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New names vie with old hands as developers back in game


Johnny Ronan

Johnny Ronan

Gerry Gannon

Gerry Gannon

Greg Kavanagh

Greg Kavanagh


Johnny Ronan

The boom brought us many things but perhaps the most memorable was the rise of the celebrity developer.

Whether it was Sean Dunne spending €379m in Ballsbridge, or Ray Grehan shelling out €171m for a two-acre site nearby, the huge figures thrown about at the time helped the builders achieve a kind of mythic status in the minds of everyday people.

Those days are long gone now though. Dunne is fighting bankruptcy in the United States and Grehan this week consented to a bankruptcy order in the UK lasting seven years.

However, there are plenty of developers who are looking to get back in the game, and there are also some new kids on the scene.

Of the new developers two stand out above the others: New Generation Homes and The Comer Group.

The brainchild of 29-year-old former bricklayer Greg Kavanagh, New Generation Homes has raised tens of millions of euro from investors and bought up large tracts of land that will eventually be sites for badly needed new homes.

"You have people who are good at certain things, it's no coincidence that Ronaldo and Messi win World Player of the Year and are at the top of their field. Certain people are good at certain things and I'm good at business," he said earlier this year.

New Generation built and sold more than 100 homes in 2013 and is expected to exceed that number comfortably this year.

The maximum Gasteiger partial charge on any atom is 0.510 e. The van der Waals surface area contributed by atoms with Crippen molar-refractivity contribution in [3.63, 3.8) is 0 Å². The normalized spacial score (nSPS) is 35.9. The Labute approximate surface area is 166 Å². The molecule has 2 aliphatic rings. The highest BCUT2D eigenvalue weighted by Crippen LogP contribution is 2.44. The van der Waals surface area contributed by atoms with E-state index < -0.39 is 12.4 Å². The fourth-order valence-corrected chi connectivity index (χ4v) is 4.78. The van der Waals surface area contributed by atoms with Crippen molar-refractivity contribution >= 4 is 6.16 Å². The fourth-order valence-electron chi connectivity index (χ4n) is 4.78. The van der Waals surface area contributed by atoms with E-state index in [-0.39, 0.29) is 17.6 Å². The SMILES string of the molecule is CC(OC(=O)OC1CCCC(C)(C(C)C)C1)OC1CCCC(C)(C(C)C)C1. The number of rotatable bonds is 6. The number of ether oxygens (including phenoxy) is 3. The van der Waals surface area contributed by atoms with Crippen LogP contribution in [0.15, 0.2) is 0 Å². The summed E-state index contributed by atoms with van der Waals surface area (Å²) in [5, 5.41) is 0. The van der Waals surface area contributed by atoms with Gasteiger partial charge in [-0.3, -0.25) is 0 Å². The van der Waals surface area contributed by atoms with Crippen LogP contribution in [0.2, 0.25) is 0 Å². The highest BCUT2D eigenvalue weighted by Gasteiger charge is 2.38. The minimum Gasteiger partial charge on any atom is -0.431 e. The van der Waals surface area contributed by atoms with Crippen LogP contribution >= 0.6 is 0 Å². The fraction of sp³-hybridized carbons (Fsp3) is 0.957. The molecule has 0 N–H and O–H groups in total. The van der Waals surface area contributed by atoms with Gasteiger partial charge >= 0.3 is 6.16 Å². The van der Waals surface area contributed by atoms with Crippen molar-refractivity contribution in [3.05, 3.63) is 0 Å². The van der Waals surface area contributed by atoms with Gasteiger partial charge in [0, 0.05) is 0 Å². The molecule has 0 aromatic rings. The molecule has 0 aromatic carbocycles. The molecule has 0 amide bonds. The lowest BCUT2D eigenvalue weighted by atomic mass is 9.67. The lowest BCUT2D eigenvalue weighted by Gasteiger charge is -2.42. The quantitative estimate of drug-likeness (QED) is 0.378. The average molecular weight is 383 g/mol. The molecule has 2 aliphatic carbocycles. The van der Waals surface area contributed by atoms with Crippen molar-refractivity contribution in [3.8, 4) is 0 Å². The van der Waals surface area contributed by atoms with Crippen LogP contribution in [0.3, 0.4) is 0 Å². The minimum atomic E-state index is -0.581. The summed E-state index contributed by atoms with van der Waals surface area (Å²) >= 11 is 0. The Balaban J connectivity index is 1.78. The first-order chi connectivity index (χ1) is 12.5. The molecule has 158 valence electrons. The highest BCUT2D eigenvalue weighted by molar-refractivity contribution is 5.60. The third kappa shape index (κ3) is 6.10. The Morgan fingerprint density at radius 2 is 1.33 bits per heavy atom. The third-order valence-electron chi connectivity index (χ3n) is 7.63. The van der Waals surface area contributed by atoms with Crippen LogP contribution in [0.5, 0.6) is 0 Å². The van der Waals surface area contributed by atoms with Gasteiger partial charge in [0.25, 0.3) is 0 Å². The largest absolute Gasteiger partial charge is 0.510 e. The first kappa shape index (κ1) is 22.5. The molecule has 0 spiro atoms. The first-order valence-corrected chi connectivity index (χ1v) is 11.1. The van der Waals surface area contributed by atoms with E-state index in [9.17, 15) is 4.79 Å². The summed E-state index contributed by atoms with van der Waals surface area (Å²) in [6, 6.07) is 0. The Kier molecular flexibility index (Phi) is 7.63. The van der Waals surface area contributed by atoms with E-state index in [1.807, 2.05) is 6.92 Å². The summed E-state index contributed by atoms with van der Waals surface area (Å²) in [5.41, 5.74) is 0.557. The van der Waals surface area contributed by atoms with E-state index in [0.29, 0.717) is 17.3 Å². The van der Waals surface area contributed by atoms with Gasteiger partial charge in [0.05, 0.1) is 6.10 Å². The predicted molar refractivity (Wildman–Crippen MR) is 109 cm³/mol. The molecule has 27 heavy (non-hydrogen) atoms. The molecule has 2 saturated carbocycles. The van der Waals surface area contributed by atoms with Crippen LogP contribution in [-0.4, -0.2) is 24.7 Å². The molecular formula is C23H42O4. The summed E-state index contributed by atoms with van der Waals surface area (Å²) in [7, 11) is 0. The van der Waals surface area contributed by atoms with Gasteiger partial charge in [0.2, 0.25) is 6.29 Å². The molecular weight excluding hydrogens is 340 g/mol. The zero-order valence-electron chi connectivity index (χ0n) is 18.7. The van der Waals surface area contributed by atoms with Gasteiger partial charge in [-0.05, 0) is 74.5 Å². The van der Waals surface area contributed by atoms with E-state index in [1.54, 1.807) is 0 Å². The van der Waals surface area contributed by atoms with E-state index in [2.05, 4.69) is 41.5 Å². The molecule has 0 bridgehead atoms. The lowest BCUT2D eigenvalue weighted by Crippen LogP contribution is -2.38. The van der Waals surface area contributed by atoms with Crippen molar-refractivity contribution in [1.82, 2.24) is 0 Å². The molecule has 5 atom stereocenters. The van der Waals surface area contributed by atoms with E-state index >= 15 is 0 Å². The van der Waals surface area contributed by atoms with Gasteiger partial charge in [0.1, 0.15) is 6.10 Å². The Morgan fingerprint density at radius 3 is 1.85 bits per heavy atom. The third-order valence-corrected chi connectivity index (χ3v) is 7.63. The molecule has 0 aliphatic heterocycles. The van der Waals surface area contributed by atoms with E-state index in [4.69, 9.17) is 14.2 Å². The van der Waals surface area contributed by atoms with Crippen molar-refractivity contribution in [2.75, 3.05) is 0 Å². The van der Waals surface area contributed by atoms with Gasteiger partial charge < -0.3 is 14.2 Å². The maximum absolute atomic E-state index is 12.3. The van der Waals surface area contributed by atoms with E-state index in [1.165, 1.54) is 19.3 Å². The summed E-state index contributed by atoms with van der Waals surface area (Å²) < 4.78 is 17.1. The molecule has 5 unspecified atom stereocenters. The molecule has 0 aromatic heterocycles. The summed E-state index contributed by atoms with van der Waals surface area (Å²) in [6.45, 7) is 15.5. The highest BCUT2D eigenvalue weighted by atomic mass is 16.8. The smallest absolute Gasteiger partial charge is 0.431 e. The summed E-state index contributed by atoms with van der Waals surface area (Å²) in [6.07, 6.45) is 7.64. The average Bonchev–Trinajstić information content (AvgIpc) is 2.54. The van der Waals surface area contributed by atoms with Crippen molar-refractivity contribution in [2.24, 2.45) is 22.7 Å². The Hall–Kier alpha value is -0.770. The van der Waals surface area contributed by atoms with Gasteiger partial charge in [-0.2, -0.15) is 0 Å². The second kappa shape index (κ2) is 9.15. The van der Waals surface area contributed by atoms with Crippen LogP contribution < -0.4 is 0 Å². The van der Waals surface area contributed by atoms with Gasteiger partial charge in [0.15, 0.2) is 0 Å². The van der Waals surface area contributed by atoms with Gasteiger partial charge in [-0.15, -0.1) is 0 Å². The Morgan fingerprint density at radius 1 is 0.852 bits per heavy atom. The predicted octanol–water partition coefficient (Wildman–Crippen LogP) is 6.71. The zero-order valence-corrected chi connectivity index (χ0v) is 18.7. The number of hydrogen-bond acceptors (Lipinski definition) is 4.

The Comer Group are hardly "new developers" but after a more than 30 year absence, they are new to Ireland. Brothers Luke and Barry Comer left this island in the 1970s and headed to the UK where they made their first fortune. A decade ago they spotted an opportunity in Germany, especially in shopping centres.

The Galway natives didn't start investing in Irish property until about 2011. Since then they have forked out about €250m.

Famously, they paid an estimated €22.5m for the former UCD veterinary college site in Ballsbridge - the same two-acre site Grehan paid €171.5m for eight years previously.

They have started building an office block there. Their firm is spending more than €1bn on 3,000 homes beside Dublin Airport.

While the Comers and Mr Kavanagh weren't involved in boom-time Ireland, some of the biggest names of the last decade are making a comeback.

Gerry Gannon was one of the biggest home builders in the country during the 1990s and 2000s. One of the Maple 10 Anglo Irish Bank investors, Mr Gannon has largely stayed out of the spotlight since a large proportion of his debts were transferred to NAMA in 2010.

In September, the "man in the hat" launched the first phase of the Miller's Glen estate in Swords, Co Dublin. The 60 homes that went on the market achieved almost instant fame after a small number of housebuyers queued overnight to guarantee their dream homes.

Gannon is believed to be close to exiting NAMA, as is Sean Mulryan, and another big name of the past, Johnny Ronan. Mr Ronan and business partner Richard Barrett, through their Treasury Holdings, built the likes of the Convention Centre Dublin, Central Park in Leopardstown, and Montevetro - the biggest single office block in the country.

Recently Mr Ronan was part of a consortium that bought a prime development site beside the Burlington Hotel for €40.5m, while he has also been eyeing the soon to be for sale Dundrum Town Centre.

Bernard McNamara may have overpaid when he and his partners paid €412m for the old Irish Glass site in Ringsend in 2006 - it has yet to be built on - or when his team handed over €288m for the Burlington Hotel (sold two years ago for €67m). But after a spell in bankruptcy, the McNamara construction name is back in public.

The firm is involved in constructing a new office block on Stephen's Green. The site is owned by businessman Denis O'Brien.

Irish Independent